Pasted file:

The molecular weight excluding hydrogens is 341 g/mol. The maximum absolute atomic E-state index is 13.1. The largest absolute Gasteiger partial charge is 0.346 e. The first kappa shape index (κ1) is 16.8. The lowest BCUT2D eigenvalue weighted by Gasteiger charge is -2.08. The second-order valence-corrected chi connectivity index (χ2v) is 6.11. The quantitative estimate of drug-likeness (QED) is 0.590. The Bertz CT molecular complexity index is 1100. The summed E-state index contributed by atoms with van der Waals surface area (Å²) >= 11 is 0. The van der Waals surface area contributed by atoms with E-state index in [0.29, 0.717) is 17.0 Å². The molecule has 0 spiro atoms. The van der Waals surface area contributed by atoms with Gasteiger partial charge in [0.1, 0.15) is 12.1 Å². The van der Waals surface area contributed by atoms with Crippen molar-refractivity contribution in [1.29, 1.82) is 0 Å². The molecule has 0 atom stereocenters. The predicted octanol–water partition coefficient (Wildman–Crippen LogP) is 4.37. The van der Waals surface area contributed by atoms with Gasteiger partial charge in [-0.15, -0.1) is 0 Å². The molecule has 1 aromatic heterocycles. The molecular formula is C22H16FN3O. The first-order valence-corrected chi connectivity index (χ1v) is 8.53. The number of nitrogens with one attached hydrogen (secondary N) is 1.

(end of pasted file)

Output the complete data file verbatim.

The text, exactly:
The molecular weight excluding hydrogens is 341 g/mol. The maximum absolute atomic E-state index is 13.1. The largest absolute Gasteiger partial charge is 0.346 e. The first kappa shape index (κ1) is 16.8. The lowest BCUT2D eigenvalue weighted by Gasteiger charge is -2.08. The second-order valence-corrected chi connectivity index (χ2v) is 6.11. The quantitative estimate of drug-likeness (QED) is 0.590. The Bertz CT molecular complexity index is 1100. The summed E-state index contributed by atoms with van der Waals surface area (Å²) >= 11 is 0. The van der Waals surface area contributed by atoms with E-state index in [0.29, 0.717) is 17.0 Å². The molecule has 0 spiro atoms. The van der Waals surface area contributed by atoms with Gasteiger partial charge in [0.1, 0.15) is 12.1 Å². The van der Waals surface area contributed by atoms with Crippen molar-refractivity contribution in [1.29, 1.82) is 0 Å². The molecule has 0 atom stereocenters. The predicted octanol–water partition coefficient (Wildman–Crippen LogP) is 4.37. The van der Waals surface area contributed by atoms with Gasteiger partial charge in [-0.15, -0.1) is 0 Å². The molecule has 1 aromatic heterocycles. The molecular formula is C22H16FN3O. The first-order valence-corrected chi connectivity index (χ1v) is 8.53. The number of nitrogens with one attached hydrogen (secondary N) is 1.